Official name: Republic of Malawi
Area: 118,484 km²
Residents: approx. 17.6 million (2018, count)
Growth of population: 2.6% (2018, estimated)
Seat of government: Lilongwe
Official language: English, Chichewa
Regional languages: Chitumbuka, Chiyao, Chilomwe
Southeast African poor house
Malawi is not one of the generally known African states. This is not only due to the – positive – fact that it has so far not been able to come up with terrible reports of devastating natural disasters or civil wars, but also to its small size and poverty.
According to a2zgov, Malawi is a partner country of German development cooperation and has traditionally been so since the mid-1960’s, when this category did not even exist. It is one of the cooperation countries with bilateral country programs.
Over 90% of Malawi’s almost 17.6 million residents (2018 census) live directly or indirectly from agriculture, as the country has no significant mineral resources – with the exception of small uranium deposits. With 186 residents per square kilometer (2018 census), the country is considered densely populated in comparison with neighboring countries. Economic growth is determined by the quantity and quality of the agricultural products produced and is dependent on the unstable climatic conditions.
Malawi is traditionally one of the poorest countries in the world. In the UNDP’s annual Human Development Index for 2018, the country ranks 172 (out of 189).
Location & size
Malawi is a landlocked country and is located on the third largest lake in Africa, Lake Malawi. It is almost 120,000 km² in size, of which around 24,000 km² are water. The southern part of the country is surrounded by Mozambique, while it is bordered by Zambia to the west and Tanzania to the north. While the border with Mozambique runs in the middle of Lake Malawi and makes the two populated Malawian islands Likoma and Chizumulu into exclaves, the official state border with Tanzania runs along the Tanzanian shore. This led to previously unresolved border disputes with Tanzania in August 2012 after Malawi had granted a British investor an oil exploration license in Lake Malawi.
This inland location, with no access to the sea, represents a major trade barrier, as the transport costs are significantly increased.
The UN also offers Malawi at a glance. A collection of constantly updated maps is kept available about the humanitarian situation in Malawi. The country has a number of smaller national parks. Expert Africa offers a clearly nuanced view. There are also city maps of the capital Lilongwe and the commercial metropolis Blantyre.
Land use also adapts to changing (climatic) conditions, as the Atlas of Malawi Land Cover shows. The conditions and challenges in the Zambezi region are presented and analyzed in another atlas going beyond Malawi.
For a good introduction to the country, the cultural overview of the Foreign Office, the CIA World Factbook, and the free encyclopedia Wikipedia are suitable. The National Statistical Office in Zomba also provides extensive statistics.
Although the country was not particularly hard hit (wars, major natural disasters) and although it has received relatively generous Western development aid since independence from Great Britain in 1964, Malawi is still one of the poorest countries in the world. Life expectancy was at times clear, at its peak it fell to 39 years, mainly due to HIV / AIDS, but it has improved to almost 62 years in recent years. This is due on the one hand to the use of AIDS drugs, on the other hand to improvements in the – still high – infant and child mortality rates. Statistically speaking, one doctor has over 51,000 residents. There are more Malawian doctors living and working in the UK than in Malawi, which is due to the unattractive pay, which has since improved somewhat, and can be traced back to the offensive recruitment by the British healthcare system which has now ceased. There have been improvements in the field of literacy. The abolition of school fees for primary schools and the abandonment of school uniforms (since the school year 1994/95) are partly responsible for this. The female alphabet rate is 58.6% (2015), and there is a clear discrepancy between it and the male (73.0%). These and other data are detailed at The abolition of school fees for primary schools and the abandonment of school uniforms (since the school year 1994/95) are partly responsible for this. The female alphabet rate is 58.6% (2015), and there is a clear discrepancy between it and the male (73.0%). These and other data are detailed at The abolition of school fees for primary schools and the abandonment of school uniforms (since the school year 1994/95) are partly responsible for this. The female alphabet rate is 58.6% (2015), and there is a clear discrepancy between it and the male (73.0%). These and other data are detailed at UNDP and the World Bank.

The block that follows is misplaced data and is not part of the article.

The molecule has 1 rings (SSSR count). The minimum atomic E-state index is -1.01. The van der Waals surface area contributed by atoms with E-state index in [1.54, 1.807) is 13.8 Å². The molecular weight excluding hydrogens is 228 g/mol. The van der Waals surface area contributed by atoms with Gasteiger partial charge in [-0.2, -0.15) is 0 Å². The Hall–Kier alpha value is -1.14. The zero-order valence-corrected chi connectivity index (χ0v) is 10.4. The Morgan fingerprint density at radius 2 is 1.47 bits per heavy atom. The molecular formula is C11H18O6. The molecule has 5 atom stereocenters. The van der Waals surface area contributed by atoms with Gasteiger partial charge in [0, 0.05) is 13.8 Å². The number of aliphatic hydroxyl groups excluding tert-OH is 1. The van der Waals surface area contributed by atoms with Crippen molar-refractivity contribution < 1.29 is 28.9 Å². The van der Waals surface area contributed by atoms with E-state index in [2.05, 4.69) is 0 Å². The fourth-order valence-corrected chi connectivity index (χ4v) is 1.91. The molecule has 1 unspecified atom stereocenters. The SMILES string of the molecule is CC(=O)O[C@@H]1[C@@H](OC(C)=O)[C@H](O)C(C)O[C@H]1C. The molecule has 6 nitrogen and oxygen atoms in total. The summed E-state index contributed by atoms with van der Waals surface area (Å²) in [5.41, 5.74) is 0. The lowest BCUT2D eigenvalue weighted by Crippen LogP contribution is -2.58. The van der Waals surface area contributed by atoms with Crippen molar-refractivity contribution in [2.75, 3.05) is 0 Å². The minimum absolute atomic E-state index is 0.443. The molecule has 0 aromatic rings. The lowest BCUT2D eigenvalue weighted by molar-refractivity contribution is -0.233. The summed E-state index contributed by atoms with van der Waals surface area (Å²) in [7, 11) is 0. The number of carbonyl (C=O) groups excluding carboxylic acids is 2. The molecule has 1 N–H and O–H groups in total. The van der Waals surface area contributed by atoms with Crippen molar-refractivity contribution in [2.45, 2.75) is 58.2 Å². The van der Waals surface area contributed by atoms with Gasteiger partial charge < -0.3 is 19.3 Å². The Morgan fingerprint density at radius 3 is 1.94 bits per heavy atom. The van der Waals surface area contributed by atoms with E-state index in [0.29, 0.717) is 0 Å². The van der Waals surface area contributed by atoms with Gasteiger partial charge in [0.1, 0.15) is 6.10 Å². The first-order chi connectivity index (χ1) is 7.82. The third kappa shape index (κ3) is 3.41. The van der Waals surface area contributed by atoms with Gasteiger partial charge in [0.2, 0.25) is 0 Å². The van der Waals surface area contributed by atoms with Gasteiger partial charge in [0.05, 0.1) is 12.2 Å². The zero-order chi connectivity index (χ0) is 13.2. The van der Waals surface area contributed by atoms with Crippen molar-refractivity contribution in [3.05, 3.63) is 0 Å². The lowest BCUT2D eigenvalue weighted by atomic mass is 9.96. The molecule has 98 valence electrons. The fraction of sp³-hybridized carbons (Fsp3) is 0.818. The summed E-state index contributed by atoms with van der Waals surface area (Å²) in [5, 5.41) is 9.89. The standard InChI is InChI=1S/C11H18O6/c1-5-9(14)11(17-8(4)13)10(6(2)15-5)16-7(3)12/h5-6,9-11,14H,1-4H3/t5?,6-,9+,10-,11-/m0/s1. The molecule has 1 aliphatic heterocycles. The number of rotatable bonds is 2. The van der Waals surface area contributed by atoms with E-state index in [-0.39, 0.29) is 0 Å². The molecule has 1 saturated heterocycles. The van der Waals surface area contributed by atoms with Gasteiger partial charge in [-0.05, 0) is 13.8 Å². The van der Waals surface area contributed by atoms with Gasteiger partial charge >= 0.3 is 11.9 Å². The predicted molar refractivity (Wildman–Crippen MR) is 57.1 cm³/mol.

Human Development Indicators in Malawi
|Life expectancy(in years)||197041.0||201863.8|
|Infant mortality rate(per 1,000 live births)||1970189||201835.0|
|Death rate of under five year olds(per 1,000 live births)||1970330||201850|
|HIV / AIDS infection rate(15-49 year olds)||20189.2%|
|Population with access to safe drinking water||199049%||201590%|
|Alphabet rate(over 15 year olds)||199051.8%||201868.6%|
|Alphabet rate among young people (15-24 years)||199063.2%||201575.1%|
|Public spending on education(as% of GDP)||19913.2||20184.7|
|Human Development Index||19750.327||20180.485|
Sources: World Bank; World Bank Indicators; Human Development Reports. UNDP; UNESCO; CIA World Factbook, National Statistical Office, Zomba.